Knife Skill--Julienne

To julienne means to cut into narrow, fine sticks that can measure from 2 to 3 inches long and 1/8 inch square. A finer julienne measures 1/16 of an inch square.
First, determine the length of your julienne and, using your chef's knife, cut the vegetable into pieces. Next, trim the vegetable so its sides are straight and at right angles.
Then, holding your knife vertically, slice each piece into 1/8-inch panels.
Finally, neatly stack the panels, or lay the panels out on the board, and cut them lengthwise to create uniform matchsticks. Remember to keep your fingers tucked in, and out of the knife's path.
For a finer julienne, simply slice thinner panels and thinner matchsticks. A larger matchstick--roughly 1/4 inch across and 2 1/2 inches long--is called a baton.  




Knife Skill--Mince


To mince an onion, first cut it in half from root to tip and peel it. Lay one half on its flat side--this way it won't roll around the board.
Slice down vertically, from the root end down, making as many parallel slices as you can. Do not cut through the root, though, since that is what holds the onion layers together.
Then, holding the blade horizontally, cut through the onion several more times.
This makes a grid within the onion that you can cut across to create very small pieces. The same technique can be used on garlic, shallots, tomatoes or any hard vegetable.  





Knife Skill--Brunoise

First, cut panels from the pepper and remove any white membrane.
Next, cut the prepared panels lengthwise into very thin strips, called a julienne.
Then neatly group the strips into a "woodpile" and slice across in thin cuts--creating very fine, confetti-like pieces of pepper. These are beautiful as a garnish, or in a soup or sauce.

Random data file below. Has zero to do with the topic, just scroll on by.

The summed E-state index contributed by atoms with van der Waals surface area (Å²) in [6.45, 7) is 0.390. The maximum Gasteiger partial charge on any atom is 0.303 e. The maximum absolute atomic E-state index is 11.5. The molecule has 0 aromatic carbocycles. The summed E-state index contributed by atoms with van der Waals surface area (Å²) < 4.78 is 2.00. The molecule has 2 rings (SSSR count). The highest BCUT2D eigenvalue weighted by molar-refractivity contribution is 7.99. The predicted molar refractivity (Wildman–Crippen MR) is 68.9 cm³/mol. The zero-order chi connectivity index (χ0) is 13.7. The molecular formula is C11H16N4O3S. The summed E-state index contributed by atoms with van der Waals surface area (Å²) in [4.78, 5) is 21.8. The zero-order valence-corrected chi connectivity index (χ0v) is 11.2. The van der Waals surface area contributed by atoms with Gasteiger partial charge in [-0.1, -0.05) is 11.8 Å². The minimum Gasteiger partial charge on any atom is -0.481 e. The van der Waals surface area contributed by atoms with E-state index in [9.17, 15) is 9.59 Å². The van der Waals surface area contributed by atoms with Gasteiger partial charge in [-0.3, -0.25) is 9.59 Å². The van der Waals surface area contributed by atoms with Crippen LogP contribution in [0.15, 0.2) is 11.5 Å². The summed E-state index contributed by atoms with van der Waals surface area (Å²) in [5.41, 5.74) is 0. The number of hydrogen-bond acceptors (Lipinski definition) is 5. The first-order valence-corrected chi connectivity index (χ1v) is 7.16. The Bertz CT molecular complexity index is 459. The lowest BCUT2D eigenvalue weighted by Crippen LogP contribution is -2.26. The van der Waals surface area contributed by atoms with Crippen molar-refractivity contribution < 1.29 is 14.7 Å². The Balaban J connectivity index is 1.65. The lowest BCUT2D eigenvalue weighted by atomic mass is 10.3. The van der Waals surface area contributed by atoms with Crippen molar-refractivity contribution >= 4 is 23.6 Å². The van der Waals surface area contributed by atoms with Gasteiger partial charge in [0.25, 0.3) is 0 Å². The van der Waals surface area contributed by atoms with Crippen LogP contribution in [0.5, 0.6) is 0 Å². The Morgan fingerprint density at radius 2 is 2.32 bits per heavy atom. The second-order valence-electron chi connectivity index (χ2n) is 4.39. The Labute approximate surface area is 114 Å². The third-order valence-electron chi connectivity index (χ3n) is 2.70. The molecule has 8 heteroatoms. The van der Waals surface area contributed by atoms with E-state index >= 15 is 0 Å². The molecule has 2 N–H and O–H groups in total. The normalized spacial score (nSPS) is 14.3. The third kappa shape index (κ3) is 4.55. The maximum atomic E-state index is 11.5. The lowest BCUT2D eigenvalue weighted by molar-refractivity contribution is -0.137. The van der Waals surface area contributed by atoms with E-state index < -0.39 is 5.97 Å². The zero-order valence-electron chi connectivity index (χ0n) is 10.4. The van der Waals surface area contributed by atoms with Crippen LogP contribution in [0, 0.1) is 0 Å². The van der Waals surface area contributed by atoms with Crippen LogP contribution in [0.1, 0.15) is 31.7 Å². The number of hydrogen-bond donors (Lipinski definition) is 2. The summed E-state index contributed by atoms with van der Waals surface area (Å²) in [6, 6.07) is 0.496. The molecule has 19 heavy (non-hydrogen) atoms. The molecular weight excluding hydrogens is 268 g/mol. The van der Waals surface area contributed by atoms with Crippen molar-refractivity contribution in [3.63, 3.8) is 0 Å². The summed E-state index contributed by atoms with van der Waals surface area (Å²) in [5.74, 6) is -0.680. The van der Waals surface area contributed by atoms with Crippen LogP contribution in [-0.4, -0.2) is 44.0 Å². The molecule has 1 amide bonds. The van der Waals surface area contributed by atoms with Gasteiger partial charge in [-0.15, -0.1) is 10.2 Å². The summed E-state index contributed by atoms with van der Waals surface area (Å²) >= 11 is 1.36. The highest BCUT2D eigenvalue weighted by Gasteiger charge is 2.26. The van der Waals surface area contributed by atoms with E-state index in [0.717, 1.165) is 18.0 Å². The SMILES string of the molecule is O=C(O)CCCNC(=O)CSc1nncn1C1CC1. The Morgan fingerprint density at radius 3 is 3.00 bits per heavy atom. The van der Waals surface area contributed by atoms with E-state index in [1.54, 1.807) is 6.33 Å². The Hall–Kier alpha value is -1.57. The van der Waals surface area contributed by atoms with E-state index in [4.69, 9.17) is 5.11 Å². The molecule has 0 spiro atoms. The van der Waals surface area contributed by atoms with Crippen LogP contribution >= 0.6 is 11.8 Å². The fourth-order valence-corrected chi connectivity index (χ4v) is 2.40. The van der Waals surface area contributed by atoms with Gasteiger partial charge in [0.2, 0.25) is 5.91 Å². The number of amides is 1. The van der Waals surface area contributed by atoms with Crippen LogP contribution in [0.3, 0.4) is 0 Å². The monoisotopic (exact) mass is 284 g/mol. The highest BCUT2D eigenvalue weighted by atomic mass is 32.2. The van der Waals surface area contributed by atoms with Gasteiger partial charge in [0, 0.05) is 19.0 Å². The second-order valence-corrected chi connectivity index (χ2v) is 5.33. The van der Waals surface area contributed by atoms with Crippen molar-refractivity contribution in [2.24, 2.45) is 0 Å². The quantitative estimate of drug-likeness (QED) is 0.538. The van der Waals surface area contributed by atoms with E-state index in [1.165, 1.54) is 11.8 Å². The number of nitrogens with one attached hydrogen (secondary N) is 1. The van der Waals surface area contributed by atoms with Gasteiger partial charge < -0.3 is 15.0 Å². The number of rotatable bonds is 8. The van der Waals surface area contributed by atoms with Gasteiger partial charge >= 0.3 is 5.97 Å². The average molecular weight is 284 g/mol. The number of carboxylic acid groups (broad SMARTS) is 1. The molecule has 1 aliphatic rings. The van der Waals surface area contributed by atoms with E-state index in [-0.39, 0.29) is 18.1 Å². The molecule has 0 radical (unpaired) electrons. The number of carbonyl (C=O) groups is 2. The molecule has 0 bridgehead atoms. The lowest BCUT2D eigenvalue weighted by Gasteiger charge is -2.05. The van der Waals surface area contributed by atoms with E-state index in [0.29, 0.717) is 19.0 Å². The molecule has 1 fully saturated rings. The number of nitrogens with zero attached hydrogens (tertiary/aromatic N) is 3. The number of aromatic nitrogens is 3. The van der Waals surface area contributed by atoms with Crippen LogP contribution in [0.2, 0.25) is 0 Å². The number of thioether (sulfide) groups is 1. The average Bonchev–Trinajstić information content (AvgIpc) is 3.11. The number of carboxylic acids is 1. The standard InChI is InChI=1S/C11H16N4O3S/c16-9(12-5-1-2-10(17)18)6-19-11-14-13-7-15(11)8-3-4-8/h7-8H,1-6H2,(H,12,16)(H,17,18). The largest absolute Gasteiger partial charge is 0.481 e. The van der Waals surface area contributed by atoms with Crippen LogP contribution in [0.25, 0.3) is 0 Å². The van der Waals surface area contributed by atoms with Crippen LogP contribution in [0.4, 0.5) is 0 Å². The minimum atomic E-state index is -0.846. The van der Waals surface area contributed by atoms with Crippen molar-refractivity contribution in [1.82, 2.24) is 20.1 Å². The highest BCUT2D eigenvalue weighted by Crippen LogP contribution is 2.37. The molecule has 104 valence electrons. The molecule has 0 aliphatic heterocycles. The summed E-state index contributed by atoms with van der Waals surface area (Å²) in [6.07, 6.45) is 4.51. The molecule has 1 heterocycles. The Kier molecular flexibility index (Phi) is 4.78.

To brunoise a broader vegetable, such as a carrot, first trim the vegetable so its sides are straight and at right angles.
Next, holding your knife vertically, slice very thin panels.
Stack the panels or lay them out, then cut them lengthwise into very thin julienne. Remember to keep your fingers tucked in, and out of the knife's path.
Finally, turn the julienne and chop them into a beautiful brunoise.






Knife Skill--Chiffonade

When translated literally from the French, "chiffonade" means "made of rags." In culinary terms it means finely cut strips or ribbons of leafy vegetables or herbs.

To chiffonade a cabbage for coleslaw, cut a cleaned, washed head into quarters, remove the hard core, then thinly slice the quarters across the grain.
Greens with large, loose leaves, such as chard, can be rolled up and sliced thinly.
Smaller leaves, such as basil, can be stacked, then rolled and sliced across the vein.
For leaves with a central woody stem, such as kaffir lime leaves, roll from tip to stem, slice parallel to the vein and discard the woody stem.